Charlie Sellick, Jim Ivison, with weapons "like antiques" in Italy, 1943.
Photo from the collection of Joe Spencer, RCNVR, Combined Ops.

I didn’t think my leg was too bad other than very sore but it got worse a few days later. After a visit to the first aid post I was sent down the coast by ambulance with a few others. We spent one night in a church and next day arrived at a British hospital in Catania near Mt Etna. When they noticed my Canada badge I was offered a move to a Canadian base a short distance away - the 5th Canadian Casualty Clearing Station that was situated in a modern Sicilian hospital. The next day they operated on my leg to remove a blood clot.

One of the soldiers in the ward had been caught in machine gun crossfire. About 70 bullets had hit him but amazingly only one drew blood, the others just left burn marks as they grazed him. I only accepted the truth of his story when I saw his shirt cut to ribbons. The one that did the damage went right through his rear end. I was deeply impressed with the skill and dedication of all the medical staff and the hours they put in. This was especially the case when a large numbers of casualties arrived from the front lines.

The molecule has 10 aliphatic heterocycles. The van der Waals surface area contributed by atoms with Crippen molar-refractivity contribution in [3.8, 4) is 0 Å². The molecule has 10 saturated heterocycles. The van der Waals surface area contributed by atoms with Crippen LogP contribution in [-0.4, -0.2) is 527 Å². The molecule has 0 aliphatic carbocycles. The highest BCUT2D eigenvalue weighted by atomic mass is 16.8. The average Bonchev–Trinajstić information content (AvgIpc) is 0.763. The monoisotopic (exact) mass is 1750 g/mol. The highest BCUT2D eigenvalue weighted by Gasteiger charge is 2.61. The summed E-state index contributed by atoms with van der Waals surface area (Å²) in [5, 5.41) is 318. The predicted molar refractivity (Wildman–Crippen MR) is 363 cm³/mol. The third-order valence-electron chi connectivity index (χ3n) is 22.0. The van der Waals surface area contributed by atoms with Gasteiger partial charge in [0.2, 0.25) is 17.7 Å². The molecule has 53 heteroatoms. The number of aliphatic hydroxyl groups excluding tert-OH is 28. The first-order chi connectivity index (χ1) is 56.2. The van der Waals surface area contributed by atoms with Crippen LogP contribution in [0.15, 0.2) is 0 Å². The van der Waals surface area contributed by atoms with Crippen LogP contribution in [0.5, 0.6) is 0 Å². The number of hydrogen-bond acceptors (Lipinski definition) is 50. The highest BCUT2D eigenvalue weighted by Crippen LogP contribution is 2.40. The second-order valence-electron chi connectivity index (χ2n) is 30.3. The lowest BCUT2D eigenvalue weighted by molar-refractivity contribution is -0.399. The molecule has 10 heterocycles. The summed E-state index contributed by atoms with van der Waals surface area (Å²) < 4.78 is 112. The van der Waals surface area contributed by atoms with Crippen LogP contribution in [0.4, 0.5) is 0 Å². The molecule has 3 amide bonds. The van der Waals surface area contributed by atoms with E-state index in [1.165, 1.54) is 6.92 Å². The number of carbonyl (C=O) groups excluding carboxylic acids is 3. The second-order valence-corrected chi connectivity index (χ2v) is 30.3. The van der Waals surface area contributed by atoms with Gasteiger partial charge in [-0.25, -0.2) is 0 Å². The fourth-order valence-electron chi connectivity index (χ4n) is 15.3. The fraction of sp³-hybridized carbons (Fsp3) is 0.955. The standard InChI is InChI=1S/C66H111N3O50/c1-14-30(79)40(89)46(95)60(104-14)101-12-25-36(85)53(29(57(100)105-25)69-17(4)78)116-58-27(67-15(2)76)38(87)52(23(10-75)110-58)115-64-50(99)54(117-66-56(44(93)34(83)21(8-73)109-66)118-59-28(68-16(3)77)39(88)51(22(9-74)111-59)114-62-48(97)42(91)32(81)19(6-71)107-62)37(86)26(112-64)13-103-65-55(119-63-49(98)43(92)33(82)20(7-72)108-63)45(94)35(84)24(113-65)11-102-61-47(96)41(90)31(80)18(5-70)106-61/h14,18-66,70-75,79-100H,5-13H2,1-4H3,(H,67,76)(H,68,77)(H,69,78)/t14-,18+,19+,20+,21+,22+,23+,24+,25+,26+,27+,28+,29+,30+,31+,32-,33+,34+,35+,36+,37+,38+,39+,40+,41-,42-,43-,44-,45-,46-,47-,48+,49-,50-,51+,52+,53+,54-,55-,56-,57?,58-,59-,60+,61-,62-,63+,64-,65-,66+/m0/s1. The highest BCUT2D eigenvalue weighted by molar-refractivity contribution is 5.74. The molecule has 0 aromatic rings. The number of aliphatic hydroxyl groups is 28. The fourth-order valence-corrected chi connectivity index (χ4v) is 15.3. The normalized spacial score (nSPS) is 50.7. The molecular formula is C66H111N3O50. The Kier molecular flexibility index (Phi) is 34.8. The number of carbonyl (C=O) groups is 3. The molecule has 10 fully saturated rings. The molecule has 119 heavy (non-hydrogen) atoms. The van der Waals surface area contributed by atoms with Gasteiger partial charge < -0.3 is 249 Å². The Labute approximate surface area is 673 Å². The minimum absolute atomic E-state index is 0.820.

(Page 33 - 34, My Naval Chronicles) 

Clayton Marks of London, Ontario writes the following about the days after the invasion in COMBINED OPERATIONS:

For a month after the lightly-opposed Italian landing the 80th Flotilla carried out its familiar routine of ferry work. The end came with the Italian armistice and a great celebration in which the population of the countryside joined, and after that the word "England" was on every man's lip. The men of the 55th and 61st assault Flotillas had long been in the United Kingdom. The 81st was also there. Last of the Combined Operations units to return to Britain, the men of the 80th Flotilla, arrived on October 27th. (Page 86)

My father, a member of Combined Operations and the aforementioned 80th Flotilla, and who celebrated his 23rd birthday on September 6, 1943 - the same date as the opening newspaper story above) mentions the following about some of the adopted routines the men experienced after the invasion:

How long we worked across the straits I cannot really recall, but perhaps into October. One of our stokers set up a medical tent for the civilians at Messina and treated them for sores and rashes. We fed them too but when pregnant women came we had to close up shop.